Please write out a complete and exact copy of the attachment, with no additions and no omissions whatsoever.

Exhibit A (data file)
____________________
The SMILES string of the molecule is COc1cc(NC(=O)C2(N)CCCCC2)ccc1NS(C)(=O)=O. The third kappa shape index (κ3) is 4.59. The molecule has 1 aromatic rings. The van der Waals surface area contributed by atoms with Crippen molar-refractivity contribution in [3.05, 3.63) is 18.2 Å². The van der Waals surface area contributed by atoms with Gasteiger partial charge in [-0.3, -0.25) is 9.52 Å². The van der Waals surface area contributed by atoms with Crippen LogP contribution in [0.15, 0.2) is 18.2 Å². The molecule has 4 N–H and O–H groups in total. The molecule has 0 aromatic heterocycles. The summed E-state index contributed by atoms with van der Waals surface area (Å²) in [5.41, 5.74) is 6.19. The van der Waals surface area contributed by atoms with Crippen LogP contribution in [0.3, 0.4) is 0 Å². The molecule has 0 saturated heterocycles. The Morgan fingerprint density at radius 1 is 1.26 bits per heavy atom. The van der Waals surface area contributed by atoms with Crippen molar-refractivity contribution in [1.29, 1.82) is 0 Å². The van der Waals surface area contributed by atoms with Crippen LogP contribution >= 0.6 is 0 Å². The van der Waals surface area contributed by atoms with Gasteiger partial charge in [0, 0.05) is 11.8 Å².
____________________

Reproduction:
The SMILES string of the molecule is COc1cc(NC(=O)C2(N)CCCCC2)ccc1NS(C)(=O)=O. The third kappa shape index (κ3) is 4.59. The molecule has 1 aromatic rings. The van der Waals surface area contributed by atoms with Crippen molar-refractivity contribution in [3.05, 3.63) is 18.2 Å². The van der Waals surface area contributed by atoms with Gasteiger partial charge in [-0.3, -0.25) is 9.52 Å². The van der Waals surface area contributed by atoms with Crippen LogP contribution in [0.15, 0.2) is 18.2 Å². The molecule has 4 N–H and O–H groups in total. The molecule has 0 aromatic heterocycles. The summed E-state index contributed by atoms with van der Waals surface area (Å²) in [5.41, 5.74) is 6.19. The van der Waals surface area contributed by atoms with Crippen LogP contribution in [0.3, 0.4) is 0 Å². The molecule has 0 saturated heterocycles. The Morgan fingerprint density at radius 1 is 1.26 bits per heavy atom. The van der Waals surface area contributed by atoms with Crippen molar-refractivity contribution in [1.29, 1.82) is 0 Å². The van der Waals surface area contributed by atoms with Crippen LogP contribution >= 0.6 is 0 Å². The van der Waals surface area contributed by atoms with Gasteiger partial charge in [0, 0.05) is 11.8 Å².